The research involved scientists from Newcastle University, the University of Bristol’s Glaciology Centre, the British Antarctic Survey and the universities of Edinburgh, Exeter, and York. They charted the Ellsworth Subglacial Highlands – an ancient mountain range buried beneath several kilometres of Antarctic ice - by combining data from satellites and ice-penetrating radars towed behind skidoos and on-board small aircraft.
Antarctic field camp located on the ice sheet surface directly over the hidden Ellsworth Trough. The mountains in the background, some 70 km distant, are the Ellsworth Mountains. A similar mountainous landscape lies buried beneath the present-day ice sheet.
The researchers spent three seasons investigating and mapping the region in West Antarctica, uncovering a massive subglacial valley up to 3 kilometres deep, more than 300 kilometres long and up to 25 kilometres across. In places, the floor of this valley is more than 2000 metres below sea level.
The mountain range and deep valley were carved millions of years ago by a small icefield similar to those of the present-day Antarctic Peninsula, or those of Arctic Canada and Alaska.
The team’s analysis has provided an unprecedented insight into the extent, thickness and behaviour of this ancient icefield, and the configuration and behaviour of the early West Antarctic Ice Sheet. The subglacial landscape shows where and how the West Antarctic Ice Sheet originated and grew. It also provides important clues about the size and shape of the ice sheet in West Antarctica in a warmer global climate.
The findings are published in the latest edition of the Geological Society of America Bulletin. The paper’s lead author Dr Neil Ross from Newcastle University said: “The discovery of this huge trough, and the characterisation of the surrounding mountainous landscape, was incredibly serendipitous.
The lecturer in Physical Geography added: We had acquired ice penetrating radar data from both ends of this huge hidden valley, but we had no information to tell us what was in between. Satellite data was used to fill the gap, because despite being covered beneath several kilometres of ice, the valley is so vast that it can be seen from space.
“To me, this just goes to demonstrate how little we still know about the surface of our own planet. The discovery and exploration of hidden, previously-unknown landscapes is still possible and incredibly exciting, even now.”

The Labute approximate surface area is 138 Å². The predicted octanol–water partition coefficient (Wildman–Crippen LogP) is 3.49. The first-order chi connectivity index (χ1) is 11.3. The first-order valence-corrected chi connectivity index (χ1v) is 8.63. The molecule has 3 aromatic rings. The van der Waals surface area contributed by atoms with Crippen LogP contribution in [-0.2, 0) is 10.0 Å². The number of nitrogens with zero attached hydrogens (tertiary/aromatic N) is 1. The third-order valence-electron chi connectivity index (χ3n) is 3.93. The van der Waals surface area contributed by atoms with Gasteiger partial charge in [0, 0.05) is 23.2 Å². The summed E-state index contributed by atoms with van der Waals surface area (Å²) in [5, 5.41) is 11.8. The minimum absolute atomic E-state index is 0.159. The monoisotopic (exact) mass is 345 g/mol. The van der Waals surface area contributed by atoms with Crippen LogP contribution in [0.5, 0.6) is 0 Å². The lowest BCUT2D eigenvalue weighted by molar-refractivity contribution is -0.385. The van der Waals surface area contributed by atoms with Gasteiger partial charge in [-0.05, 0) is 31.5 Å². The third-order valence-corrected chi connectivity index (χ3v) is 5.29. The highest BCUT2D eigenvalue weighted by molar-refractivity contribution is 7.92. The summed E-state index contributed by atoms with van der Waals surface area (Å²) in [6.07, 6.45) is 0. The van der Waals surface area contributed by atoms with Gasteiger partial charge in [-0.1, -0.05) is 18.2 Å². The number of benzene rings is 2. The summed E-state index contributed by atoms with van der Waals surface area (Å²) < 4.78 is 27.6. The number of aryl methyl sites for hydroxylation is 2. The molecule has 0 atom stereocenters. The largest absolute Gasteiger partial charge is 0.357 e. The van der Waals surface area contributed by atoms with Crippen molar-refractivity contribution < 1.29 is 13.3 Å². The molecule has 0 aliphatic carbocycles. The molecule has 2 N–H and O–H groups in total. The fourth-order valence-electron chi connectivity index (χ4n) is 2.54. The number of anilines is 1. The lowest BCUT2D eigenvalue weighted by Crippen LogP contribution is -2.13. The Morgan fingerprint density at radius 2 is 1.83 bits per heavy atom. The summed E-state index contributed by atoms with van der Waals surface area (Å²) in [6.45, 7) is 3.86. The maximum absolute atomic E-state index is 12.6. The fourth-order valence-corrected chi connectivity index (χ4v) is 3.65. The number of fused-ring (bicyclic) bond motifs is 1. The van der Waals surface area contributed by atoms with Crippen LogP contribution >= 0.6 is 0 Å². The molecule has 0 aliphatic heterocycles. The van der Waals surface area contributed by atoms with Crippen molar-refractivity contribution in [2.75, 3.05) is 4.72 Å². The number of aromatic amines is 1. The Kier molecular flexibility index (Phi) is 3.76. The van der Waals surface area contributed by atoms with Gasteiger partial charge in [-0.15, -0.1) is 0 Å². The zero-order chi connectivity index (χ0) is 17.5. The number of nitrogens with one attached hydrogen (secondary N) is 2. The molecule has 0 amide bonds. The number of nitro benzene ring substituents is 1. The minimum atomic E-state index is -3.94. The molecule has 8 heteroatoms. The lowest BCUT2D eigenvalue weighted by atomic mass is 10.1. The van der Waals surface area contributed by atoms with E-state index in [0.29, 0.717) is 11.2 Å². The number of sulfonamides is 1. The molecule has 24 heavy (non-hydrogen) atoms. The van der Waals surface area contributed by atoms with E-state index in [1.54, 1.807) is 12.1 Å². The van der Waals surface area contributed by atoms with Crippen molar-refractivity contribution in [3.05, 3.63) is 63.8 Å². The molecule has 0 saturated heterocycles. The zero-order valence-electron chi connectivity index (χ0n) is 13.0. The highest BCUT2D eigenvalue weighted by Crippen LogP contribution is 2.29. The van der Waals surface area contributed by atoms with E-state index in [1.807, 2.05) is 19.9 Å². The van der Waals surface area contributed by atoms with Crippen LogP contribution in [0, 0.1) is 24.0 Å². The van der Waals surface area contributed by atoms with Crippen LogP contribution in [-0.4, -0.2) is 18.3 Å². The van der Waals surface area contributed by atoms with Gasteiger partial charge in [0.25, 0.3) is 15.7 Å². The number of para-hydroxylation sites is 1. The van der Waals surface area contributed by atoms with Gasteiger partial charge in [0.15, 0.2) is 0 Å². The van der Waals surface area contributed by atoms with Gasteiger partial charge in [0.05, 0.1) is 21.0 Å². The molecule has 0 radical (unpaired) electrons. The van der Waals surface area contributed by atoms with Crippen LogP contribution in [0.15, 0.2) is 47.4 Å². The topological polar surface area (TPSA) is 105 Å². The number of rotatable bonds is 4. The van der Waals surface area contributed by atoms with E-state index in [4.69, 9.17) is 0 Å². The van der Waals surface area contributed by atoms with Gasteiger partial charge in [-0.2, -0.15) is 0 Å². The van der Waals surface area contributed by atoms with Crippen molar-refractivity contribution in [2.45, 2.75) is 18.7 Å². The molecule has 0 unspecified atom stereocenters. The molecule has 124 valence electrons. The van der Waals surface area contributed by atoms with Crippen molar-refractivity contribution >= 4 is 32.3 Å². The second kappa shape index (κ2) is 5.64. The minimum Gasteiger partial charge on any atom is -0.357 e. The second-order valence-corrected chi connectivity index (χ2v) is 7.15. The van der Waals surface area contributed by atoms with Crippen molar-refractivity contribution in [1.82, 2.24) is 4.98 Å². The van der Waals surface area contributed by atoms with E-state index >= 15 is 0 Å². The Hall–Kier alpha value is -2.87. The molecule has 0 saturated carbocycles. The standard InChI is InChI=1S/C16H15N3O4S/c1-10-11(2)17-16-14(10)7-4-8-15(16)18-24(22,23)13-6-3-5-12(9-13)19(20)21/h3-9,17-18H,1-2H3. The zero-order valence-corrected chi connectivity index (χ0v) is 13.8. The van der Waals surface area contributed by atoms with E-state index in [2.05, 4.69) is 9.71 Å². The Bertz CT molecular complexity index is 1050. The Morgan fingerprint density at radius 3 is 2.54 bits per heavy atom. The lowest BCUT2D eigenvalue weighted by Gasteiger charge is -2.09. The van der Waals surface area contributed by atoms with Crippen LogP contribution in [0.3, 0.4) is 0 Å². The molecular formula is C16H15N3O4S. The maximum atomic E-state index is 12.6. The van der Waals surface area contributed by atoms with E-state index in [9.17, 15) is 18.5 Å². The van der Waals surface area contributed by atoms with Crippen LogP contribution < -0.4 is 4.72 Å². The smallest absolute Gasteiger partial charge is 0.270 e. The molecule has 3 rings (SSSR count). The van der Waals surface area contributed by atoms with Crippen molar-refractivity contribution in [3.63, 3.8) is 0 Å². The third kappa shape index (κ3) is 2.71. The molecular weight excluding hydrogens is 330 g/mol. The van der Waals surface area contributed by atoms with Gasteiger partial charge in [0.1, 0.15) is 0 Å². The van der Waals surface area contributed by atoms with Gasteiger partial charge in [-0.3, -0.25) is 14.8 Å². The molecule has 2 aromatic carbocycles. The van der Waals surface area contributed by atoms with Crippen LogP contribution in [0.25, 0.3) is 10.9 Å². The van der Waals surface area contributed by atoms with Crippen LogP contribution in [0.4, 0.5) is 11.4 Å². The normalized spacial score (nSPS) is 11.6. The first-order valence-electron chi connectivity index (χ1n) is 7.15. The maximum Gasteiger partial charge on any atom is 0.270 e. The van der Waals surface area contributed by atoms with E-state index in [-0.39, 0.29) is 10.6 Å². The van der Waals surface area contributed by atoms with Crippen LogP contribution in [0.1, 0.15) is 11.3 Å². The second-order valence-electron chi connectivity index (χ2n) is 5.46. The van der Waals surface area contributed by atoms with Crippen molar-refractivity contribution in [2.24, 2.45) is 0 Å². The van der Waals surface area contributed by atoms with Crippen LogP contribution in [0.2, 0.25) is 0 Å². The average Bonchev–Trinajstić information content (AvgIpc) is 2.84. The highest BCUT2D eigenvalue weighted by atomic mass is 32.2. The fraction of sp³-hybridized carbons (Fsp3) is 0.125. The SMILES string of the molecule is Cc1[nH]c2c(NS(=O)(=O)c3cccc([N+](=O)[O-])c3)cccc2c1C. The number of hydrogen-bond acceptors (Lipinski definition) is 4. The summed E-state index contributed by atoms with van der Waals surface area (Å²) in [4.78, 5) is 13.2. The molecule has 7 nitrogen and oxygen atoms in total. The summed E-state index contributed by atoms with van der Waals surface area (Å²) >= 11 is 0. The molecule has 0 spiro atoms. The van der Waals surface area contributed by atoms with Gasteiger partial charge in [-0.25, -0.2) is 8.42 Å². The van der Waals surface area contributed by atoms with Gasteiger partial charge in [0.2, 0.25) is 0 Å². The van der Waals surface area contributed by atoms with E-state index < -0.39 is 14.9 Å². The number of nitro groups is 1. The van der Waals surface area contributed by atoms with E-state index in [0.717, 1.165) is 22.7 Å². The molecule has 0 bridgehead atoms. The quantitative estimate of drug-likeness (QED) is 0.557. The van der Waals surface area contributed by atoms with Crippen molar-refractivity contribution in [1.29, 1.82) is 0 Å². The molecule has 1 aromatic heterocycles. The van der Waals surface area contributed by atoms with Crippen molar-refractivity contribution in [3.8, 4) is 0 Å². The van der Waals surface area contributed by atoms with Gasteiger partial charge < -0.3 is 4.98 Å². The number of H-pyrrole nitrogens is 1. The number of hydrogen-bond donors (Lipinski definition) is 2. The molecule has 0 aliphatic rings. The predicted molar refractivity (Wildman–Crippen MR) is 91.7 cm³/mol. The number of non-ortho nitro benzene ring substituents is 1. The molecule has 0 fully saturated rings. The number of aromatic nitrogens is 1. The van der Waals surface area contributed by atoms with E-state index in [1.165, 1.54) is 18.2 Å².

Full bibliographic informationNeil Ross, Tom A. Jordan, Robert G. Bingham, Hugh F.J. Corr, Fausto Ferraccioli, Anne Le Brocq, David M. Rippin, Andrew P. Wright, and Martin J. Siegert
Geological Society of America Bulletin, January 2014, v. 126, no. 1-2, p. 3-15, doi:10.1130/B30794.1
Newcastle University Press | alfa
From volcano's slope, NASA instrument looks sky high and to the future
27.04.2017 | NASA/Goddard Space Flight Center
Penn researchers quantify the changes that lightning inspires in rock
27.04.2017 | University of Pennsylvania
More and more automobile companies are focusing on body parts made of carbon fiber reinforced plastics (CFRP). However, manufacturing and repair costs must be further reduced in order to make CFRP more economical in use. Together with the Volkswagen AG and five other partners in the project HolQueSt 3D, the Laser Zentrum Hannover e.V. (LZH) has developed laser processes for the automatic trimming, drilling and repair of three-dimensional components.
Automated manufacturing processes are the basis for ultimately establishing the series production of CFRP components. In the project HolQueSt 3D, the LZH has...
Reflecting the structure of composites found in nature and the ancient world, researchers at the University of Illinois at Urbana-Champaign have synthesized thin carbon nanotube (CNT) textiles that exhibit both high electrical conductivity and a level of toughness that is about fifty times higher than copper films, currently used in electronics.
"The structural robustness of thin metal films has significant importance for the reliable operation of smart skin and flexible electronics including...
The nearby, giant radio galaxy M87 hosts a supermassive black hole (BH) and is well-known for its bright jet dominating the spectrum over ten orders of magnitude in frequency. Due to its proximity, jet prominence, and the large black hole mass, M87 is the best laboratory for investigating the formation, acceleration, and collimation of relativistic jets. A research team led by Silke Britzen from the Max Planck Institute for Radio Astronomy in Bonn, Germany, has found strong indication for turbulent processes connecting the accretion disk and the jet of that galaxy providing insights into the longstanding problem of the origin of astrophysical jets.
Supermassive black holes form some of the most enigmatic phenomena in astrophysics. Their enormous energy output is supposed to be generated by the...
The probability to find a certain number of photons inside a laser pulse usually corresponds to a classical distribution of independent events, the so-called...
Microprocessors based on atomically thin materials hold the promise of the evolution of traditional processors as well as new applications in the field of flexible electronics. Now, a TU Wien research team led by Thomas Müller has made a breakthrough in this field as part of an ongoing research project.
Two-dimensional materials, or 2D materials for short, are extremely versatile, although – or often more precisely because – they are made up of just one or a...
20.04.2017 | Event News
18.04.2017 | Event News
03.04.2017 | Event News
27.04.2017 | Earth Sciences
27.04.2017 | Materials Sciences
27.04.2017 | Materials Sciences